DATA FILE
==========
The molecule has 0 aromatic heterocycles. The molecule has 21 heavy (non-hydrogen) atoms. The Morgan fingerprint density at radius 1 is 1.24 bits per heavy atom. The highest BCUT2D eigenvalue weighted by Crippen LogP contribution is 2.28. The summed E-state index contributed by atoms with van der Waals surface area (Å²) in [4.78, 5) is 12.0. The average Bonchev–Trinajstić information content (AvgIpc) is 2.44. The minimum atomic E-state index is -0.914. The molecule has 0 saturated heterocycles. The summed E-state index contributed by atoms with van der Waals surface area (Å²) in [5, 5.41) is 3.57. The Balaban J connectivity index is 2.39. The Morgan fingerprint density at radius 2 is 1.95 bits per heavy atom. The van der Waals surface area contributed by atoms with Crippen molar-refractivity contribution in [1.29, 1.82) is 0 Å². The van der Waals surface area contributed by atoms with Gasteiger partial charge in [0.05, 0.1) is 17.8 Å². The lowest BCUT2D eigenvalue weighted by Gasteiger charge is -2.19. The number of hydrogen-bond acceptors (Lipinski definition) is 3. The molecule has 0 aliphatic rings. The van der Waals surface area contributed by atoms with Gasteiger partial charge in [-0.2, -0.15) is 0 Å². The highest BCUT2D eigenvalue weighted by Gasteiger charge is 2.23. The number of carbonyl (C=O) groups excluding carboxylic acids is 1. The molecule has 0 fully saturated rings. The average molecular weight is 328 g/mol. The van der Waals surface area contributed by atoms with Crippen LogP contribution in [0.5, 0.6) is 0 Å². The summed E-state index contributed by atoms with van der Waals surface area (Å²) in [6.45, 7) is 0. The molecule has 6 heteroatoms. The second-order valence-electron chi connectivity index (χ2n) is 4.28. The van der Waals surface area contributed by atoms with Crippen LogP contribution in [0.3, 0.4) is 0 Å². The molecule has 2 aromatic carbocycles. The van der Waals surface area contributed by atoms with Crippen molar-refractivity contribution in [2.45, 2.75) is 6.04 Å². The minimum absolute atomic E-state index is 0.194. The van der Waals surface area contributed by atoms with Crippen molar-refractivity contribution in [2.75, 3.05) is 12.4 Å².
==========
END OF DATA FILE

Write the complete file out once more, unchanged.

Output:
The molecule has 0 aromatic heterocycles. The molecule has 21 heavy (non-hydrogen) atoms. The Morgan fingerprint density at radius 1 is 1.24 bits per heavy atom. The highest BCUT2D eigenvalue weighted by Crippen LogP contribution is 2.28. The summed E-state index contributed by atoms with van der Waals surface area (Å²) in [4.78, 5) is 12.0. The average Bonchev–Trinajstić information content (AvgIpc) is 2.44. The minimum atomic E-state index is -0.914. The molecule has 0 saturated heterocycles. The summed E-state index contributed by atoms with van der Waals surface area (Å²) in [5, 5.41) is 3.57. The Balaban J connectivity index is 2.39. The Morgan fingerprint density at radius 2 is 1.95 bits per heavy atom. The van der Waals surface area contributed by atoms with Crippen molar-refractivity contribution in [1.29, 1.82) is 0 Å². The van der Waals surface area contributed by atoms with Gasteiger partial charge in [0.05, 0.1) is 17.8 Å². The lowest BCUT2D eigenvalue weighted by Gasteiger charge is -2.19. The number of hydrogen-bond acceptors (Lipinski definition) is 3. The molecule has 0 aliphatic rings. The van der Waals surface area contributed by atoms with Gasteiger partial charge in [-0.2, -0.15) is 0 Å². The highest BCUT2D eigenvalue weighted by Gasteiger charge is 2.23. The number of carbonyl (C=O) groups excluding carboxylic acids is 1. The molecule has 0 fully saturated rings. The average molecular weight is 328 g/mol. The van der Waals surface area contributed by atoms with Crippen LogP contribution in [0.5, 0.6) is 0 Å². The summed E-state index contributed by atoms with van der Waals surface area (Å²) in [6.45, 7) is 0. The molecule has 6 heteroatoms. The second-order valence-electron chi connectivity index (χ2n) is 4.28. The van der Waals surface area contributed by atoms with Crippen LogP contribution in [0.3, 0.4) is 0 Å². The molecule has 2 aromatic carbocycles. The van der Waals surface area contributed by atoms with Crippen molar-refractivity contribution in [2.45, 2.75) is 6.04 Å². The minimum absolute atomic E-state index is 0.194. The van der Waals surface area contributed by atoms with Crippen molar-refractivity contribution in [2.75, 3.05) is 12.4 Å².